Rating: 5 out of 5 stars
On Saturday night, I walked into Unit 1 at 6:45 (truly the earliest I think I have ever set foot there), excited for a night of fashion. The main dance floor had been filled with chairs, set up to include a runway right through the middle. We took our seats, second row from the front – the front rows were reserved for the designers responsible for the garments we were about to see grace the runway (this was the moment when I felt like I really was at a real fashion show). The Re:Claimed Fashion show, put on by Exeter Fashion Society, aimed to showcase local and student ethical, sustainable brands with a focus on celebrating the diversity and creativity of the sustainable fashion industry. The show promised a celebration of fashion’s creativity, as well as performances from URBN Dance, Pole Fitness, Breakdance, Dance Society and Mishaal Javed.
Keeping in line with their focus on sustainability, the dress code for the evening was ‘Green Tie’. The society challenged its attendees to dig out their old finery and re-wear something they already owned – essentially, Black Tie without the carbon footprint. All the normal stress of finding the perfect outfit was gone and I was able to relax knowing that all I had to do was search my own wardrobe, rather than the shops. We should all outfit repeat more often, seriously.
Image Source: Exeter Fashion Society
Sitting in the audience as people took their seats, I still wasn’t quite sure what to expect. I was worried that, despite all the focus on diversity, as soon as the models started walking it would be lost. I really shouldn’t have worried. As soon as the show started, the diversity of both the models and the clothes shone through. The models walked down the catwalk with ease and confidence, enjoying every step of their time in the spotlight. It was so refreshing to watch a catwalk with such a range of models, and it made me that bit more interested in the fashion on the runway.
As for the clothes? Wow. The models walked out in t-shirts, loungewear, athleisure, embroidered jeans, fifties dresses, jumpsuits and mini-skirts that would make Cher from Clueless jealous. There was a beautiful mix of clothing, as well as a lovely number of pieces that could easily be worn by everyone, regardless of gender. Every time a new model walked out, I found myself gasping at the outfits. On one occasion, a model walked out in an embroidered waistcoat that instantly reminded me of Rachel from Friends in her waitressing days, and I haven’t stopped thinking about it since. It was truly spectacular. There also has to be a special mention to the makeup and hair, which worked so well within the whole show. Models wore deep red eyeshadow, as well as statement pink blush, glitter and hairclips. It gave the whole evening a distinctly high fashion edge.
Image Source: Exeter Fashion Society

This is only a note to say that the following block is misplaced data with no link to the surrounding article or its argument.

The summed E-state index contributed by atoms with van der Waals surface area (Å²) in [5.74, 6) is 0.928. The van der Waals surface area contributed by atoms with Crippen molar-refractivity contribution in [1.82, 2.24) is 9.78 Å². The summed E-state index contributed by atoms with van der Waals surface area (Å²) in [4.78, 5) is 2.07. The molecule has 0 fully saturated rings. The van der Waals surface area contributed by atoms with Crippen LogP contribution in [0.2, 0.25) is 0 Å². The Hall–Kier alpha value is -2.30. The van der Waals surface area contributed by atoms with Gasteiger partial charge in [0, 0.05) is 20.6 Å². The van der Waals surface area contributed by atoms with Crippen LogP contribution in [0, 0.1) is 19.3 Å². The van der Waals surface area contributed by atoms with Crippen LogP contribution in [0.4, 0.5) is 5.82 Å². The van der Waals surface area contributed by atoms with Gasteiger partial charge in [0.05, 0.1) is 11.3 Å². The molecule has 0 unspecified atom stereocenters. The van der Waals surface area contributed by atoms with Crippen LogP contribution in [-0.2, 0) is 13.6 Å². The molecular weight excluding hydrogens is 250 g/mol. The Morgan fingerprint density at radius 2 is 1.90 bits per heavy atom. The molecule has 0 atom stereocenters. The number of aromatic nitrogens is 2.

There were a few awkward pauses between performances, but these were forgotten as soon as the performances actually began. I wasn’t sure how the performances would fit into the show and was slightly worried that they would take attention away from the focus of the show. But instead of distracting from the focus, the performers (dressed in the clothes that had graced the runway not moments before) showcased the versatility of the outfits, their dynamic performances giving the audience the chance to see the way the clothes moved. What I loved most was that each society wore clothes which reflected the tone of their performance and allowed for all the different styles to shine. One of the standout moments of the night, though, was the performance by Mishaal Javed. Walking onstage with an air of cool confidence, she effortlessly captivated the room. In comparison to the runway at the beginning of the night and the performances after, Mishaal Javed’s performance was incredibly stripped back. Despite the simplicity, her performance perfectly complimented the minimalistic fashion which we had seen earlier on the runway, and it worked incredibly well.
Notwithstanding the incredible clothes and performances, what truly made the night so special was the passion and commitment from everyone involved. Their hard work really shone through and it made the entire evening feel so much more personal. Their creativity showed that fashion can be even more fun, vibrant and exciting when it comes with a diverse and sustainable edge. Clothes are meant to be fun – they are meant to be experimental and individual. Most of all, they are meant to incite confidence in the wearer, bolstering their own creativity. The Re:Claimed Fashion Show managed to capture the multifaceted joy of fashion, with the varied clothes and styles showing that there is never one way to be stylish, but that sustainability and diversity will never go out of fashion.
– Ruby Jackson
Featured Image: Exeter Fashion Society